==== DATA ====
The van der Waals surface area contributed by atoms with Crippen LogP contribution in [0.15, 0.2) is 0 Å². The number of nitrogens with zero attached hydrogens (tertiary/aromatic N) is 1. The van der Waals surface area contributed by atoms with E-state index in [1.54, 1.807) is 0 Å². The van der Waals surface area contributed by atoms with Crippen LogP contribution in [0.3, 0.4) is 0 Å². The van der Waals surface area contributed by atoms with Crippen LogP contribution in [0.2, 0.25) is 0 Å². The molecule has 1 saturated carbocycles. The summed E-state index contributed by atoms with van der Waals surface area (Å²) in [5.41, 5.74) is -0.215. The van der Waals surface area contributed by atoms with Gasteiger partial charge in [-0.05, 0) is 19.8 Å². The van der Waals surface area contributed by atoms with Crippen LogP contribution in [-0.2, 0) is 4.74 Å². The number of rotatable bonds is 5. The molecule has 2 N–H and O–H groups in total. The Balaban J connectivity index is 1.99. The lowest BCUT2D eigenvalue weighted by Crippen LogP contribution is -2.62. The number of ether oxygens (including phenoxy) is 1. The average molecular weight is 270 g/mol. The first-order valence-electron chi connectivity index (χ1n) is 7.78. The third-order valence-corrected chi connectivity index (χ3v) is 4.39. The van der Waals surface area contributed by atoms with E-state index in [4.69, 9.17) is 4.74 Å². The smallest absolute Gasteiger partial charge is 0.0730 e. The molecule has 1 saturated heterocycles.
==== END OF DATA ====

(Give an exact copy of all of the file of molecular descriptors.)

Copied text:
The van der Waals surface area contributed by atoms with Crippen LogP contribution in [0.15, 0.2) is 0 Å². The number of nitrogens with zero attached hydrogens (tertiary/aromatic N) is 1. The van der Waals surface area contributed by atoms with E-state index in [1.54, 1.807) is 0 Å². The van der Waals surface area contributed by atoms with Crippen LogP contribution in [0.3, 0.4) is 0 Å². The van der Waals surface area contributed by atoms with Crippen LogP contribution in [0.2, 0.25) is 0 Å². The molecule has 1 saturated carbocycles. The summed E-state index contributed by atoms with van der Waals surface area (Å²) in [5.41, 5.74) is -0.215. The van der Waals surface area contributed by atoms with Gasteiger partial charge in [-0.05, 0) is 19.8 Å². The van der Waals surface area contributed by atoms with Crippen LogP contribution in [-0.2, 0) is 4.74 Å². The number of rotatable bonds is 5. The molecule has 2 N–H and O–H groups in total. The Balaban J connectivity index is 1.99. The lowest BCUT2D eigenvalue weighted by Crippen LogP contribution is -2.62. The number of ether oxygens (including phenoxy) is 1. The average molecular weight is 270 g/mol. The first-order valence-electron chi connectivity index (χ1n) is 7.78. The third-order valence-corrected chi connectivity index (χ3v) is 4.39. The van der Waals surface area contributed by atoms with E-state index in [4.69, 9.17) is 4.74 Å². The smallest absolute Gasteiger partial charge is 0.0730 e. The molecule has 1 saturated heterocycles.